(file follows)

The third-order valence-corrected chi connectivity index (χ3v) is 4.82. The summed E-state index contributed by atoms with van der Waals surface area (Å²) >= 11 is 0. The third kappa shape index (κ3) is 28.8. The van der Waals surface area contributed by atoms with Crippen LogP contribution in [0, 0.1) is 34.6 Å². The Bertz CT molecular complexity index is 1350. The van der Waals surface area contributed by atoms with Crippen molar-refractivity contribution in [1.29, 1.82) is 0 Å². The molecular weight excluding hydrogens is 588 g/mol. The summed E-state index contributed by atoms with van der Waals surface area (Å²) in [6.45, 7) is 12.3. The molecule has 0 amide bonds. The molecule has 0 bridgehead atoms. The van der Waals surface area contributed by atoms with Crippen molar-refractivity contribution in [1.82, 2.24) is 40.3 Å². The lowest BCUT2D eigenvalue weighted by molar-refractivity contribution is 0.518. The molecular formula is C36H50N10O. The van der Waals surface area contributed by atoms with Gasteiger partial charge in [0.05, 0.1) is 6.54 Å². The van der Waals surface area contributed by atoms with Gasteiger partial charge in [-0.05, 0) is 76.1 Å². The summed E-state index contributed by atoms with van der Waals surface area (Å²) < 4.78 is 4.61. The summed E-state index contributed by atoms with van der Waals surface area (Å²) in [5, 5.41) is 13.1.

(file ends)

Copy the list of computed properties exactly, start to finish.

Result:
The third-order valence-corrected chi connectivity index (χ3v) is 4.82. The summed E-state index contributed by atoms with van der Waals surface area (Å²) >= 11 is 0. The third kappa shape index (κ3) is 28.8. The van der Waals surface area contributed by atoms with Crippen LogP contribution in [0, 0.1) is 34.6 Å². The Bertz CT molecular complexity index is 1350. The van der Waals surface area contributed by atoms with Crippen molar-refractivity contribution in [1.29, 1.82) is 0 Å². The molecular weight excluding hydrogens is 588 g/mol. The summed E-state index contributed by atoms with van der Waals surface area (Å²) in [6.45, 7) is 12.3. The molecule has 0 amide bonds. The molecule has 0 bridgehead atoms. The van der Waals surface area contributed by atoms with Crippen molar-refractivity contribution in [1.82, 2.24) is 40.3 Å². The lowest BCUT2D eigenvalue weighted by molar-refractivity contribution is 0.518. The molecular formula is C36H50N10O. The van der Waals surface area contributed by atoms with Gasteiger partial charge in [0.05, 0.1) is 6.54 Å². The van der Waals surface area contributed by atoms with Gasteiger partial charge in [-0.05, 0) is 76.1 Å². The summed E-state index contributed by atoms with van der Waals surface area (Å²) < 4.78 is 4.61. The summed E-state index contributed by atoms with van der Waals surface area (Å²) in [5, 5.41) is 13.1.